Pollution is coming out of walls and roofs at the smelter in Nikel near Russia’s border to Norway. Sulphur dioxide and heavy metals damage the nature in the border area. Photo: Thomas Nilsen(Photo: Thomas Nilsen)
Consentration of sulphur dioxide on the Norwegian side of the border notoriously exceeds maximum allowed limits for air quality. The sinner is Norilsk-Nickel’s plants in Nikel and Zapolyarny.
A new report from the Norwegian Institute for Air Research (NILU) sums up the measurements done over the last year. The report is sad reading for the environment in the borderland. Sør-Varanger municipality has the highest measured concentrations of sulphur dioxide (SO2) in all of Norway.
Also, measurements of heavy metals in the air and precipitations show increased concentrations of trace metals like nickel, arsenic, copper and cobalt from the factory in Nikel.
The pollution from Nikel has for decades been a black torn in the generally good relations between the two neighboring nations.
Measurements in Karpdalen near Norway’s border to Russia for calendar year 2011 show 51 hourly concentrations over 350 micrograms per cubic meter, where the EU and Norwegian legal limit of only 24 exceedences was violated. There were seven daily SO2 averages measured over 125 micrograms per cubic meter. Only three such exceedences are allowed, meaning that Norilsk-Nickel is breaking EU and Norwegian legal limits with their cross-border pollution.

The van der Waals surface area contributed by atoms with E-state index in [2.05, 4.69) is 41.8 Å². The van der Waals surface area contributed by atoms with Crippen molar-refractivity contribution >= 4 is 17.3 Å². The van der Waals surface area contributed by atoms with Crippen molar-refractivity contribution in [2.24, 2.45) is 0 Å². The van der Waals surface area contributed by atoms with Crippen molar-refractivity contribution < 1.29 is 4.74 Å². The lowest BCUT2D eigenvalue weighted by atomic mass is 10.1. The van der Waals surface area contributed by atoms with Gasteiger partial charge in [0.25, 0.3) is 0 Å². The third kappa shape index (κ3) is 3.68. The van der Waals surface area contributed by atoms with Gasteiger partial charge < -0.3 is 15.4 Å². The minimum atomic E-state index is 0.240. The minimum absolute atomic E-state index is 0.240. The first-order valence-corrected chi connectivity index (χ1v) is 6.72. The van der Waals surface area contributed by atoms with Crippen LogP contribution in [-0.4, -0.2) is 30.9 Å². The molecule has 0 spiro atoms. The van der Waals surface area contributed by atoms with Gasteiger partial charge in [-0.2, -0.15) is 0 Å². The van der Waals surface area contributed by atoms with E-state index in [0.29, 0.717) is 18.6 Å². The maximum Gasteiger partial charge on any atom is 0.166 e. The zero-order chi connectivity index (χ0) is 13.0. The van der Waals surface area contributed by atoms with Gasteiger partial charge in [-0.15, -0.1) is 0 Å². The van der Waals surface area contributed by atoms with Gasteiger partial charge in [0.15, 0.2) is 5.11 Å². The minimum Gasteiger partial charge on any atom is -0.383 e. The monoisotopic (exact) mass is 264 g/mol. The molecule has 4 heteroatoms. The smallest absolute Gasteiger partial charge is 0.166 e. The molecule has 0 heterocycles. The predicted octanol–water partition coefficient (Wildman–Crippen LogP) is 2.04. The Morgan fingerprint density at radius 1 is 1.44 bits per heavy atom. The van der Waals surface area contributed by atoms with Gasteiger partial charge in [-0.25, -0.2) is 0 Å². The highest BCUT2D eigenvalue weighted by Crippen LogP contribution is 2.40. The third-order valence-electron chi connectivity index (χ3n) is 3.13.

NILU’s samples from Svanvik in the Pasvik vally show the highest precipitation values for heavy metals among all sample stations in entire Norway. Most worrying, trace metals in precipitation increased from summer 2010 to summer 2011, reads the report.
Heavy metals in precipitation started to rise in 2004, and counting.
The highest hourly average of SO measured in the period was at Svanvik with 858 micrograms per cubic meter.
Norilsk-Nickel’s posted a net profit of 81 billion rubles (€2,01 billion) for the period January to September 2012, according to Ros Business Consulting.
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According to a doctoral dissertation to be published by the University of Helsinki, the indigenous Sámi people of Northern Finland generally have lower cancer rates than the rest of the country’s population.